American Canine Association

Breeds

Breed Name: Yorkshire Terrier


History

It comes as no surprise that the Yorkshire Terrier was originated in no place other than Yorkshire, England. Small and so smart, this breed was bred for hunting rats and other small rodents that would invade properties, causing damage. After breeding several types of Terriers together, including but not limited to, the Manchester Terrier, the now extinct Paisley Terrier, Skye Terrier and the Maltese, they finally produced what we now know of as the Yorkshire Terrier. After very carefully choosing the smallest of every litter, this breed is much smaller today, than it was back in the very late 1800s. No longer is the Yorkshire Terrier used for hunting rats, but now used as a companion that leads a very luxurious life.

Appearance

Topping out at no more than 7 pounds for both males and females and only 4 pounds for a "Teacup Yorkshire Terrier", these are extremely small dogs. Mostly known for their black and tan color combination, they can also tend to be a blue or silver and tan combination. This breed does come in a "particolor" combination as well, though not as common. Yorkshire Terriers have very tiny feet and legs, generally always a cropped tail with large ears that normally stand upright. Eyes and nose are always black in appearance. Their hair should be silky to the touch and very straight to the floor as well.

Temperament

The Yorkshire Terrier may be small, but their personalities are mighty. Clearly, this breed is fearless and very unaware of their size. Yorkshire Terriers are protective, watchful, curious, energetic, generally always happy, and consistently seraching for their owners love and affection. This breed surprisingly can do very well with larger dogs if raised properly together, children and the elderly. Great for appartment living conditions as well. This breed travels exceptionally good as long as they are by their owners side. Please remember due to the extremely small size of this breed, to always have water and food available at all times, espeically if you are traveling a lot with your dog. They need to be handled delicately and watched closely so they stay away from trouble and eating anything harmful to them.

Grooming

This breed requires a lot of grooming needs due to their long hair. Daily brushing is needed to stay clear of forming knots within their coat. Regular hair trims and bathing is a must as well. Typically you'll notice bows holding up the hair on the center top of their head, this is actually nessecary if you choose to keep their hair longer, to keep the hair out of their eyes and clean.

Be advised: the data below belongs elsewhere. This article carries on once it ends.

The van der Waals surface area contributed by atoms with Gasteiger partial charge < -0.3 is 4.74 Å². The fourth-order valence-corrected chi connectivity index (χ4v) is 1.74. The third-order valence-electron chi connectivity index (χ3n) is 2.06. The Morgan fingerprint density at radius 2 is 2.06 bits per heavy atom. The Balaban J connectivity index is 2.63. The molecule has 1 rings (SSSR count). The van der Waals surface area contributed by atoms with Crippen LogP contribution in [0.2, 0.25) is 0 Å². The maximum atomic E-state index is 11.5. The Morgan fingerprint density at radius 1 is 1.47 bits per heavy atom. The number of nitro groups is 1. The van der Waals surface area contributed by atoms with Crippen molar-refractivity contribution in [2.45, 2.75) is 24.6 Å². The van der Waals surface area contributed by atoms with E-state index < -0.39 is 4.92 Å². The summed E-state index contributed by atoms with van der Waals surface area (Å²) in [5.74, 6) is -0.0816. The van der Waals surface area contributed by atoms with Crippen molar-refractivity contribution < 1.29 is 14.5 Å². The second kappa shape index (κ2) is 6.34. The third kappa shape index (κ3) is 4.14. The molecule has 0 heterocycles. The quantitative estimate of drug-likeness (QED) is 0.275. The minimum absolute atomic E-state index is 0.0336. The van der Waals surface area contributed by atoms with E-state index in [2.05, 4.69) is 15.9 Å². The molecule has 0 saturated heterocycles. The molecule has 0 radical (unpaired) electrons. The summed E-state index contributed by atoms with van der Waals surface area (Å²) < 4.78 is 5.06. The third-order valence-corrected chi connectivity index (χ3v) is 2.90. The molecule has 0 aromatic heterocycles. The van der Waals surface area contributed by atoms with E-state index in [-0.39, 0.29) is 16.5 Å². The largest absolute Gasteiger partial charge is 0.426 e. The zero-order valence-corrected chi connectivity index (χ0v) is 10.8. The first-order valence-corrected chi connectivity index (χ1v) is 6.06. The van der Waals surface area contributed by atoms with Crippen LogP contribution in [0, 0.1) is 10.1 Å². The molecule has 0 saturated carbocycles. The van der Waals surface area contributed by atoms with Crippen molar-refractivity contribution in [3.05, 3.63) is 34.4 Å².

Special Notes

The Yorkshire Terrier is known for many health disorders due to how tiny this breed is. Teeth cleanings are highly reccomended and regular vet check ups are very important for this breed. Hypoglycemia is extremely common in this breed and can be completely avoided if your dog is getting proper care, food and water at all times. Please make sure you have the time and finances to properly care for a Yorkshire Terrier prior to adding one to your family. All dogs originate from wolves (Canis Lupus). Each breed of dog was originally created by mixing different breeds together in an effort to bring forth certain characteristics. Once a breeder has created acceptable “breed characteristics” within their bloodline and these “breed characteristics” have shown to be reliably reproduced in the offspring for three (3) generations, the bloodline may be upgraded from the category of “foundation stock” to “pure-bred”. The same “pure-bred” breed standards vary from different continents, countries, territories, regions, breed clubs, and canine pure-breed registries depending on the goals of their breeders. Dog DNA testing companies can have accurate results for a specific bloodline of a small colony of dogs. However, there are tens of thousands of different bloodlines in the world which have not yet been tested for marker baseline results by Dog DNA testing companies as of 2017. For this reason Dog DNA testing companies do not guarantee the 100% accuracy of their breed lineage results and will also show different marker results for the same pure-bred breed in different continents, countries, territories, regions, breed clubs, and canine pure-breed registries depending on the goals of their breeders.

© 2017 American Canine Association, Inc.